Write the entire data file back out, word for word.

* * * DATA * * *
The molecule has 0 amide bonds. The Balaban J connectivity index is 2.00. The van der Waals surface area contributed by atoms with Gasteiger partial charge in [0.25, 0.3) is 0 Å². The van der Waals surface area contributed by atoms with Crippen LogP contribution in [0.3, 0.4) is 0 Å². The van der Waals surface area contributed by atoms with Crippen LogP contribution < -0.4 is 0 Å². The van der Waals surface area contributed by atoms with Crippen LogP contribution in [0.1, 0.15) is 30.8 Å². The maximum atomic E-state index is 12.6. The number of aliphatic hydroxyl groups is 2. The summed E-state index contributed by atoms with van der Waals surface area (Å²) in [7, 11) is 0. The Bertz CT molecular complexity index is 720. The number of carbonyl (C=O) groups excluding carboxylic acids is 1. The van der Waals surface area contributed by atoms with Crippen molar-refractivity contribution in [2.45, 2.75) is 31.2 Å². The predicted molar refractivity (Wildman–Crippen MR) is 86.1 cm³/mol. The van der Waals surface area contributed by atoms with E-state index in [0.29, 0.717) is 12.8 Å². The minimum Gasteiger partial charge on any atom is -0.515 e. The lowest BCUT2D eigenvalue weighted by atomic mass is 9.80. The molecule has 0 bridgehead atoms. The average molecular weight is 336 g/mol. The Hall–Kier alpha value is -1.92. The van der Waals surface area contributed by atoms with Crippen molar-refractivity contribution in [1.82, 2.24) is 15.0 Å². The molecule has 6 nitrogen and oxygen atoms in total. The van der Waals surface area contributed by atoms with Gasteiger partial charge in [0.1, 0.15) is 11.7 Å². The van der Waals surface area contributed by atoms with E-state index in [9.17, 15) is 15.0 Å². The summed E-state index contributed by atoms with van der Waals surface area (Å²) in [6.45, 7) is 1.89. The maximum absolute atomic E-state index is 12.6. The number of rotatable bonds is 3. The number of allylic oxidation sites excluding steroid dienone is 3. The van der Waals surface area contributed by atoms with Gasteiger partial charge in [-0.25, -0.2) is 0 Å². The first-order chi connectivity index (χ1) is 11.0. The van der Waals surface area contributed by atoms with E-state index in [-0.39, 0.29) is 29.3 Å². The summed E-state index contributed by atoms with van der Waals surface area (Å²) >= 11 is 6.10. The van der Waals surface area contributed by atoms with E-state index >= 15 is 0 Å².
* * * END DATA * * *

The molecule has 0 amide bonds. The Balaban J connectivity index is 2.00. The van der Waals surface area contributed by atoms with Gasteiger partial charge in [0.25, 0.3) is 0 Å². The van der Waals surface area contributed by atoms with Crippen LogP contribution in [0.3, 0.4) is 0 Å². The van der Waals surface area contributed by atoms with Crippen LogP contribution < -0.4 is 0 Å². The van der Waals surface area contributed by atoms with Crippen LogP contribution in [0.1, 0.15) is 30.8 Å². The maximum atomic E-state index is 12.6. The number of aliphatic hydroxyl groups is 2. The summed E-state index contributed by atoms with van der Waals surface area (Å²) in [7, 11) is 0. The Bertz CT molecular complexity index is 720. The number of carbonyl (C=O) groups excluding carboxylic acids is 1. The van der Waals surface area contributed by atoms with Crippen molar-refractivity contribution in [2.45, 2.75) is 31.2 Å². The predicted molar refractivity (Wildman–Crippen MR) is 86.1 cm³/mol. The van der Waals surface area contributed by atoms with E-state index in [0.29, 0.717) is 12.8 Å². The minimum Gasteiger partial charge on any atom is -0.515 e. The lowest BCUT2D eigenvalue weighted by atomic mass is 9.80. The molecule has 0 bridgehead atoms. The average molecular weight is 336 g/mol. The Hall–Kier alpha value is -1.92. The van der Waals surface area contributed by atoms with Crippen molar-refractivity contribution in [1.82, 2.24) is 15.0 Å². The molecule has 6 nitrogen and oxygen atoms in total. The van der Waals surface area contributed by atoms with Gasteiger partial charge in [0.1, 0.15) is 11.7 Å². The van der Waals surface area contributed by atoms with E-state index in [9.17, 15) is 15.0 Å². The summed E-state index contributed by atoms with van der Waals surface area (Å²) in [6.45, 7) is 1.89. The maximum absolute atomic E-state index is 12.6. The number of rotatable bonds is 3. The number of allylic oxidation sites excluding steroid dienone is 3. The van der Waals surface area contributed by atoms with Gasteiger partial charge in [-0.25, -0.2) is 0 Å². The first-order chi connectivity index (χ1) is 11.0. The van der Waals surface area contributed by atoms with E-state index in [-0.39, 0.29) is 29.3 Å². The summed E-state index contributed by atoms with van der Waals surface area (Å²) >= 11 is 6.10. The van der Waals surface area contributed by atoms with E-state index >= 15 is 0 Å².